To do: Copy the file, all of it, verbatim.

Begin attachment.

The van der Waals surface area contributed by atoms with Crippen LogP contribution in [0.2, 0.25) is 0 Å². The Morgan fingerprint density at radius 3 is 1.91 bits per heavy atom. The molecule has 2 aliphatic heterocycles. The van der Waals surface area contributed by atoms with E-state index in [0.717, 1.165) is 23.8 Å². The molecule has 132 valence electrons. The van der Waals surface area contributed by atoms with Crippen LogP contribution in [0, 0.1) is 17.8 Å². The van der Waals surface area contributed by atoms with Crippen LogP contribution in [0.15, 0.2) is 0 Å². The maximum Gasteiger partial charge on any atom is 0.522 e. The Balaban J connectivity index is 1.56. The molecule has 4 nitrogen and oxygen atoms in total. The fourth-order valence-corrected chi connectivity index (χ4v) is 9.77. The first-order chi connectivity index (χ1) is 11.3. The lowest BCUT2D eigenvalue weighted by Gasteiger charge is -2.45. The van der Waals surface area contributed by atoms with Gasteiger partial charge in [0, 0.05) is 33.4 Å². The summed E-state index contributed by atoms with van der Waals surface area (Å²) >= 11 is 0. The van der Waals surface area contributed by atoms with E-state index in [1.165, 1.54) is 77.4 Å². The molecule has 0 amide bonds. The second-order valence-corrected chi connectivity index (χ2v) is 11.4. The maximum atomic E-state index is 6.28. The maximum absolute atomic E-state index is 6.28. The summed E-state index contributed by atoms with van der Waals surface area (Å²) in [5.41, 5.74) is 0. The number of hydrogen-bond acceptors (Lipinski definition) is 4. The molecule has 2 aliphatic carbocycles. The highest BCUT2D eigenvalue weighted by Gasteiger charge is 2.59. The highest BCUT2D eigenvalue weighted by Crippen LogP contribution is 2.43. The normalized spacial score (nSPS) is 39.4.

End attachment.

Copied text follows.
The van der Waals surface area contributed by atoms with Crippen LogP contribution in [0.2, 0.25) is 0 Å². The Morgan fingerprint density at radius 3 is 1.91 bits per heavy atom. The molecule has 2 aliphatic heterocycles. The van der Waals surface area contributed by atoms with E-state index in [0.717, 1.165) is 23.8 Å². The molecule has 132 valence electrons. The van der Waals surface area contributed by atoms with Crippen LogP contribution in [0, 0.1) is 17.8 Å². The van der Waals surface area contributed by atoms with Crippen LogP contribution in [0.15, 0.2) is 0 Å². The maximum Gasteiger partial charge on any atom is 0.522 e. The Balaban J connectivity index is 1.56. The molecule has 4 nitrogen and oxygen atoms in total. The fourth-order valence-corrected chi connectivity index (χ4v) is 9.77. The first-order chi connectivity index (χ1) is 11.3. The lowest BCUT2D eigenvalue weighted by Gasteiger charge is -2.45. The van der Waals surface area contributed by atoms with Gasteiger partial charge in [0, 0.05) is 33.4 Å². The summed E-state index contributed by atoms with van der Waals surface area (Å²) >= 11 is 0. The van der Waals surface area contributed by atoms with E-state index in [1.165, 1.54) is 77.4 Å². The molecule has 0 amide bonds. The second-order valence-corrected chi connectivity index (χ2v) is 11.4. The maximum atomic E-state index is 6.28. The maximum absolute atomic E-state index is 6.28. The summed E-state index contributed by atoms with van der Waals surface area (Å²) in [5.41, 5.74) is 0. The number of hydrogen-bond acceptors (Lipinski definition) is 4. The molecule has 2 aliphatic carbocycles. The highest BCUT2D eigenvalue weighted by Gasteiger charge is 2.59. The highest BCUT2D eigenvalue weighted by Crippen LogP contribution is 2.43. The normalized spacial score (nSPS) is 39.4.